Thursday, 10 March 2016

Geckos and Skinks - what's the difference?

Rare native birds get a good deal of press in New Zealand, but some of our other endangered natives get less attention, particularly the ones that are good at hiding! Often the most you'll see of a skink is a flash of brown as it streaks across a stony path into the grass. And for geckos which are nocturnal the most you might see is a discarded frail white skin.
A flash of brown and it's gone - skinks move fast

Because you don't get to see them close up, you'd be forgiven for thinking they're all the same species. In fact there are more than 99 species of geckos and skinks in New Zealand! They are pretty special, New Zealand is the only place in the world that many of these species are found. 

Geckos and Skinks - what's the difference?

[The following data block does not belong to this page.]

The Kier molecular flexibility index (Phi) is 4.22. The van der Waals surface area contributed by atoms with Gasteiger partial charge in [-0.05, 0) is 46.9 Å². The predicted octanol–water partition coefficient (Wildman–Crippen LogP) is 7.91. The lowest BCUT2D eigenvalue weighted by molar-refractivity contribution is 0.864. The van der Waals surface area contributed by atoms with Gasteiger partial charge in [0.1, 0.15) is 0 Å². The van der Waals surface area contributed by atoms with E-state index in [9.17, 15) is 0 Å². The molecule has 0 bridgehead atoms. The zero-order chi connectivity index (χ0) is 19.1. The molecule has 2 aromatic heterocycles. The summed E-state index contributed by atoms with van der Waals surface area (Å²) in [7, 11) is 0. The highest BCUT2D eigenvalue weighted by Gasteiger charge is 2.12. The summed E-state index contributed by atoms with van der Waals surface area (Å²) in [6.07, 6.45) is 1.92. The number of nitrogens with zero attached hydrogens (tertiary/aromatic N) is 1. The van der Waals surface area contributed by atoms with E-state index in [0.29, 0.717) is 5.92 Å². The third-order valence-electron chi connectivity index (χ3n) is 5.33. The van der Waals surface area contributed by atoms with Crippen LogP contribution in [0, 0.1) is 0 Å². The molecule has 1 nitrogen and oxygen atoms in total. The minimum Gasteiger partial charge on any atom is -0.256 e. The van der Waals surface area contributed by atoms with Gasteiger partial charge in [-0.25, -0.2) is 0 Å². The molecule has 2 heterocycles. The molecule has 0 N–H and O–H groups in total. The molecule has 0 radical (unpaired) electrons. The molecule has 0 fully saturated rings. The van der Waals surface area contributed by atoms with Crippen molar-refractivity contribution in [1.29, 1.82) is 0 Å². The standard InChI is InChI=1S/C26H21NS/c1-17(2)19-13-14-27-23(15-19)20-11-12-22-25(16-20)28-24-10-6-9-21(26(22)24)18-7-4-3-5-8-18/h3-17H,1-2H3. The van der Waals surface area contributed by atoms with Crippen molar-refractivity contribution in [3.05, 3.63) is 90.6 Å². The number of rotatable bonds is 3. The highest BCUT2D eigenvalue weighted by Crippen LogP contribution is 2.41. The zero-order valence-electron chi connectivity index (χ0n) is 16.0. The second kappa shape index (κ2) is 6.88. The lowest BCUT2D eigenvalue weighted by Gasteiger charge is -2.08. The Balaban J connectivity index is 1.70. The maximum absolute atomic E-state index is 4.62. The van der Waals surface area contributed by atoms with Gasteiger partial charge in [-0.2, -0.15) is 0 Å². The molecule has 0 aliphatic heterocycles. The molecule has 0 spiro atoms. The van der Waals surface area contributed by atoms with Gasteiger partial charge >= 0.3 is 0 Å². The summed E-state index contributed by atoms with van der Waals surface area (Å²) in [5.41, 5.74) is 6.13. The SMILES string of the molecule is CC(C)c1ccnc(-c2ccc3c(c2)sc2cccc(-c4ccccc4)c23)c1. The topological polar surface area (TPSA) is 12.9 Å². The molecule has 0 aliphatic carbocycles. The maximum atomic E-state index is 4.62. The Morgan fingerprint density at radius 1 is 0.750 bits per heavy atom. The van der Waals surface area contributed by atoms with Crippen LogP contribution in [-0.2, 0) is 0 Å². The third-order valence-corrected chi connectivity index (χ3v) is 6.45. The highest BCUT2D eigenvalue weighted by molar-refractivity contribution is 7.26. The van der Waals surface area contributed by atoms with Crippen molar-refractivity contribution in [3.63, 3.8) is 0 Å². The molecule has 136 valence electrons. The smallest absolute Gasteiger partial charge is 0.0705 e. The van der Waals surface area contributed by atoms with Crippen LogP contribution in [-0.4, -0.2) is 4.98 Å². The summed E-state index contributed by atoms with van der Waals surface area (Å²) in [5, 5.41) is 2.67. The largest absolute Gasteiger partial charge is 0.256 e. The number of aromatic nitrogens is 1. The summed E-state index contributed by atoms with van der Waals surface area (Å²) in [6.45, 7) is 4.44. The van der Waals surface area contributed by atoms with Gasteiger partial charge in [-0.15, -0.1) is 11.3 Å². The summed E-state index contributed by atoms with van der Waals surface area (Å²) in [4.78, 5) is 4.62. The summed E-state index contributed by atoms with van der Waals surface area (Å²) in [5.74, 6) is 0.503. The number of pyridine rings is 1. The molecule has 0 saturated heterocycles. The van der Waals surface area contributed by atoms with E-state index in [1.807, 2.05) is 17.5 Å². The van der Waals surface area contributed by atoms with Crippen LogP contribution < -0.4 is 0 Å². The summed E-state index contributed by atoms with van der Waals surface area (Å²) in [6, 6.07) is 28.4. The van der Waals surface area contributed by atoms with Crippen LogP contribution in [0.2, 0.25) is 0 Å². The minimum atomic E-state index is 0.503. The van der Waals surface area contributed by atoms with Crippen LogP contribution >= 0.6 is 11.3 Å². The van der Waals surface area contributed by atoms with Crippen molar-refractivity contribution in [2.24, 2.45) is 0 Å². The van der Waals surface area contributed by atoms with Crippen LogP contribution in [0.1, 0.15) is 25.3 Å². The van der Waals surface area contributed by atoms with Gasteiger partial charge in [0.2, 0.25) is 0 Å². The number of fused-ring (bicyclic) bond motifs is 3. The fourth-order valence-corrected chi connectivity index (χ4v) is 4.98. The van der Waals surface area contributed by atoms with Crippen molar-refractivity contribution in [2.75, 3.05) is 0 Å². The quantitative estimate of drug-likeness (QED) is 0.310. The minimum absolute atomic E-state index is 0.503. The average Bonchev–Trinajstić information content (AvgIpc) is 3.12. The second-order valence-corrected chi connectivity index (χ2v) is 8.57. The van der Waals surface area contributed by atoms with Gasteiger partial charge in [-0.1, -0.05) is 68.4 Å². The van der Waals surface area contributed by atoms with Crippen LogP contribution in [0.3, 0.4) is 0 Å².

Geckos have:
  • soft, slightly baggy skin
  • a distinct neck between head and arms
  • sticky toes

Skinks have:
  • shiny, scaly skin
  • no narrow neck between head and arms
  • pointy toes (this one has lost a toe, too)

Here are links to identification charts with photos and descriptions. Skinks of the Wellington Region Identification and Geckos of the Wellington Region Identification.

See if you can use them to identify the gecko and skink above.
If you found that hard, maybe try the one below!
Gecko in Zealandia

You can't keep native lizards as pets. They are protected under law - it's illegal to hunt, kill, sell, dispose of, or have in your possession any protected species. But no one has told that to rats, stoats, cats, hedgehogs and mice!

But you can make your garden lizard friendly. Here are some tips 

Useful links:
Department of Conservation information about lizards:

Other blogposts I've written about lizards

In my books
Geckos and skinks are in In the Garden, and the green gecko is in In the Bush.

ID answers: 
Common gecko (check toes and colour)
Brown Skink (markings around face)
Green gecko (colour!)